Identification of Resistance to Aflatoxin Accumulation and Yield Potential in Maize Hybrids in the Southeast Regional Aflatoxin Trials (SERAT)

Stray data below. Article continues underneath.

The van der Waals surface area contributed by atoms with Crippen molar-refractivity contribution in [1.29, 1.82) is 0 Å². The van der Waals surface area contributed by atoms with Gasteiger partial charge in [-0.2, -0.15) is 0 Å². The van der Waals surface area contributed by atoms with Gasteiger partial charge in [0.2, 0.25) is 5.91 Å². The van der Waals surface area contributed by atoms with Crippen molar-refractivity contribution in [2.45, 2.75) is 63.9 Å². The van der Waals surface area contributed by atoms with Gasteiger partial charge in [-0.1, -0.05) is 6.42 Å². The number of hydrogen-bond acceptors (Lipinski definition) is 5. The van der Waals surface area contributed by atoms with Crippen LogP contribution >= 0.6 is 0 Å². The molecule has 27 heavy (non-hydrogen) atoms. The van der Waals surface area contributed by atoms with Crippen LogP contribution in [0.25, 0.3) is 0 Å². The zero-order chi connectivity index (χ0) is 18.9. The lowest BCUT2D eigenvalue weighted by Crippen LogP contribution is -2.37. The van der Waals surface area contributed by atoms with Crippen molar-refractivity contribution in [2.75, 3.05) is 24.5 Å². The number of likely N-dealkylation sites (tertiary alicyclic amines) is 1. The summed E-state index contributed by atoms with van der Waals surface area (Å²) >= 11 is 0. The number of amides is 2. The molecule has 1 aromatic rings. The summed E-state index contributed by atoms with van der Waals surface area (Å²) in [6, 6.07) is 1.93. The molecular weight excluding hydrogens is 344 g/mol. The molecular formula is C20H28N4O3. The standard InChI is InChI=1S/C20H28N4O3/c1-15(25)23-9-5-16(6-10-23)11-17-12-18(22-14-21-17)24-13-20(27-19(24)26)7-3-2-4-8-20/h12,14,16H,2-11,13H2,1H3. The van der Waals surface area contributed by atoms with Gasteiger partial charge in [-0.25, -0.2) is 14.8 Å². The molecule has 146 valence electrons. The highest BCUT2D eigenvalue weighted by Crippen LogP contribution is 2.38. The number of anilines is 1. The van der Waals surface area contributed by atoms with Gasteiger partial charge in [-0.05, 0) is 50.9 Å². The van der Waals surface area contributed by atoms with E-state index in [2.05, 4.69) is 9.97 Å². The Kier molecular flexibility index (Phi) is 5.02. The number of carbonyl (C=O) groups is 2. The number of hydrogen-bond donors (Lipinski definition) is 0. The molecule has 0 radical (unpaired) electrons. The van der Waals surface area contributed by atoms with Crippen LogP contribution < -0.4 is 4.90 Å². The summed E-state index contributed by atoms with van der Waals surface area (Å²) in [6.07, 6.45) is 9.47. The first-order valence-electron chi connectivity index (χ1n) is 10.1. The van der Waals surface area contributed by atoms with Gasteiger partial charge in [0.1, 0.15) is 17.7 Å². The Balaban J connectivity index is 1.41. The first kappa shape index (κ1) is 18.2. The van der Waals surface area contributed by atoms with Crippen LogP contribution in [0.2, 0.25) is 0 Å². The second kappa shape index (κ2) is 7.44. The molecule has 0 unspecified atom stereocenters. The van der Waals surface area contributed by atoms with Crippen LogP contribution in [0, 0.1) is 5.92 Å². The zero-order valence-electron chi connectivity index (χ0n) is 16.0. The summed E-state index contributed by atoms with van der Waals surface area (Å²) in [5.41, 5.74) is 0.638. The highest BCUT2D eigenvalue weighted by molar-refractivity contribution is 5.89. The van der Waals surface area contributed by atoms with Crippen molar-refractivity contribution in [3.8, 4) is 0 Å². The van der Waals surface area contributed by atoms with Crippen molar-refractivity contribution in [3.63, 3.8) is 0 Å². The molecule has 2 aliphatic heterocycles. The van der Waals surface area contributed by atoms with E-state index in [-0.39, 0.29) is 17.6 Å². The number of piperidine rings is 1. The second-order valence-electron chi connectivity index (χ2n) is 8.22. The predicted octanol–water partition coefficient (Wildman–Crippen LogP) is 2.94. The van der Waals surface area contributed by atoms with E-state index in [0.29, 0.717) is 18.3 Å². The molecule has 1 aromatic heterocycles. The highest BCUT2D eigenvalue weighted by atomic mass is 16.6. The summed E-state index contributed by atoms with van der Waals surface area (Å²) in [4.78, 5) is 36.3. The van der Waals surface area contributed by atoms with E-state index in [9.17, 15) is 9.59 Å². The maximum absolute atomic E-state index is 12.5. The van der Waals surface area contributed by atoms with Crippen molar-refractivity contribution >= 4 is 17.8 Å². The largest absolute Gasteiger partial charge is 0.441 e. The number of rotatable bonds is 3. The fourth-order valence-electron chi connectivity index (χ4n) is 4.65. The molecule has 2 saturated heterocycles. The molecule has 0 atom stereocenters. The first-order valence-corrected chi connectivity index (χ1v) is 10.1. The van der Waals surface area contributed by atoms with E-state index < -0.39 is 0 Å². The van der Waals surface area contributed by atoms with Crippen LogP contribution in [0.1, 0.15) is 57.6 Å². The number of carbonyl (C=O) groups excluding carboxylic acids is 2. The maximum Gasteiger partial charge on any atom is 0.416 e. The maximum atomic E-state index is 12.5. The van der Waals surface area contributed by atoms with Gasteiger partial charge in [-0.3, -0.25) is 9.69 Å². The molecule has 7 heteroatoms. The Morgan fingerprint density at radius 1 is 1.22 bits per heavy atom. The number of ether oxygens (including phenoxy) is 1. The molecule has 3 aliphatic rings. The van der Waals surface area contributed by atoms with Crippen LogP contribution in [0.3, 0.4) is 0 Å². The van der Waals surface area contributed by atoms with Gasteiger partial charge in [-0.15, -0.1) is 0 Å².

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Crop Science Society of America. Aflatoxins pose a serious health hazard to humans and livestock, requiring significant economic cost in identifying and disposing of contaminated grain. Since 2003, a multienvironmental trial of public breeding maize (Zea mays L.) hybrids across multiple programs in the southeastern United States has evaluated accumulation of aflatoxin following inoculation with the fungus Aspergillus flavus Link. The Southeast Regional Aflatoxin Trial (SERAT) was formed to identify public germplasm with the most consistent resistance to aflatoxin accumulation and to evaluate their essential agronomic traits in different environments. Yield and related agronomic traits were evaluated in 13 locations; aflatoxin levels were evaluated in four. From 2006 to 2015, the 295 experimental hybrids, composed of varying percentages of tropical and subtropical germplasm, exhibited lower levels of aflatoxin on average at 323 versus 370 ng g1 for the commercial checks, while the check average of 10.1 Mg ha1 exceeded the research program average yield by 20%. Repeatability for log-transformed aflatoxin levels exceeded 0.50 in most years, while yield was mostly above 0.75. Testing for Type II stability indicated a positive response of high-yielding lines to better environments. The SERAT program enabled the identification of 13 top-performing experimental hybrids that have yielded on par with or exceeded check averages and had aflatoxin levels significantly lower than check averages.